Condition due to premature fusion of cranial sutures (sagittal, coronal, lambdoid, or metopic).
Incidence is 1 in 2000 livebirths. One of the most common human malformations.
Eighty to ninety percent of cases are isolated, 10%–20% are syndromic.
Women with fetuses suspected of having craniosynostosis should be referred for a detailed fetal anatomic survey. Sonographers should pay attention to the fetal hands, midface, heart, and central nervous system.
Differential diagnosis includes Muenke coronal craniosynostosis, Saethre–Chotzen syndrome, Apert syndrome, Crouzon syndrome, Pfeiffer syndrome, and many others.
DNA diagnosis is available to detect mutations in the causative genes associated with craniosynostosis, including FGFR1, FGFR2, FGFR3, TWIST, and MSX2.
Newborns are at risk for difficulties with breathing, feeding, and vision. Consultation with genetics and neurosurgery is indicated.
Long-term outcome and recurrence risk depend on identification of a genetic basis through DNA analysis.
The term craniosynostosis refers to the process of premature bony fusion of the cranial sutures. The term is frequently used interchangeably with the word craniostenosis, which technically refers to the aberrant skull shape that results from the process of craniosynostosis (Graham, 1981). The weight of the brain doubles during the first year of life, and enlargement of the skull vault is distributed among the main cranial sutures—sagittal, coronal, lambdoid, and metopic. Premature fusion of a suture leads to reduced growth in the direction perpendicular to the fused suture (Thompson et al., 1994). Compensatory growth occurs in the remaining normal sutures. Normally, the cranial sutures are open at birth and become interdigitated by 7.5 months of age. Cranial sutures do not fuse completely until the fourth decade of life (Graham, 1981).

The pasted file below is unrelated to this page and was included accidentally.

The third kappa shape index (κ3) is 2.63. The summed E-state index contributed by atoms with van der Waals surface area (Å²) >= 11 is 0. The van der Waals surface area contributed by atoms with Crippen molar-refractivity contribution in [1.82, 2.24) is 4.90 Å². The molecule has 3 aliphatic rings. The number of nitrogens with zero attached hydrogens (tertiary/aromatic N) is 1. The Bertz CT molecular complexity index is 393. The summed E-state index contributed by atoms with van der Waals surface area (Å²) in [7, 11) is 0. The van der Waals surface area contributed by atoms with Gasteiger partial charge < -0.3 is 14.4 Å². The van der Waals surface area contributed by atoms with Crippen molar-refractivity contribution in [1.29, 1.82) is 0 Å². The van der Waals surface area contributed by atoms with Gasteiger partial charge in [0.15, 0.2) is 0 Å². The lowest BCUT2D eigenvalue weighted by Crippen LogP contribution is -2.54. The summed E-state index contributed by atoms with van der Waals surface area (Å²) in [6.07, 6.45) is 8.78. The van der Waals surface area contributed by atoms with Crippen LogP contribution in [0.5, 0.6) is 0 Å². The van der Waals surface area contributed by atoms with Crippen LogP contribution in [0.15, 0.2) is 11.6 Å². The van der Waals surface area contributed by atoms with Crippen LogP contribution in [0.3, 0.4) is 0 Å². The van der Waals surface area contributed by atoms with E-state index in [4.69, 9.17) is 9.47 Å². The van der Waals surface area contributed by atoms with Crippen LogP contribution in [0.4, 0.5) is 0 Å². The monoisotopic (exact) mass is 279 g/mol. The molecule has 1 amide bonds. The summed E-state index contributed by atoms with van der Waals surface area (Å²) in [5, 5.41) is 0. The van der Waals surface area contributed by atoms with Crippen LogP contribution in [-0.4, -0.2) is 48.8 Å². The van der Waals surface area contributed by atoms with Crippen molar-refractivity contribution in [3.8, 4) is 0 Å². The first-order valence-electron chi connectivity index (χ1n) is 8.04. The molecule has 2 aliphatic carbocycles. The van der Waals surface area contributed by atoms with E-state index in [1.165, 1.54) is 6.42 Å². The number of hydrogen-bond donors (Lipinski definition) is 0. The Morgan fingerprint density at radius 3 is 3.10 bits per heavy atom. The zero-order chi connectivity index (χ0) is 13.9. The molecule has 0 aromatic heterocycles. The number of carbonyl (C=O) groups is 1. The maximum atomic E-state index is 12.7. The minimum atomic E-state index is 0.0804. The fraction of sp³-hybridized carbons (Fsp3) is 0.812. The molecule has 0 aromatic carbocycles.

It is important to determine whether craniosynostosis is primary or secondary. In primary craniosynostosis, abnormal skull development is genetically determined and alteration in sutural growth is present from birth (Flores-Sarnat, 2002). In primary craniosynostosis, the head of the affected individual is frequently asymmetric. The brain grows at a normal rate but must adjust to the confined space. The brain continues to grow in areas where the sutures are open but not in areas where the sutures are closed (Lyons-Jones et al., 1980). Most children affected with primary craniosynostosis are normal neurologically and benefit from surgery. In secondary craniosynostosis, brain growth is impaired and most affected children are neurologically abnormal. In secondary craniosynostosis, a metabolic, storage, hematologic, or structural disorder results in microcephaly or otherwise abnormal brain growth (Table 10-1). In evaluating the fetus with craniosynostosis, it is important to determine whether the craniosynostosis is isolated (80–90% of cases) or syndromic (10–20% of cases). More than 150 syndromes have been described that include craniosynostosis as an associated feature (Lajeunie et al., 1995; Warren and Longaker, 2001).
Table 10-1Classification of Craniosynostosis
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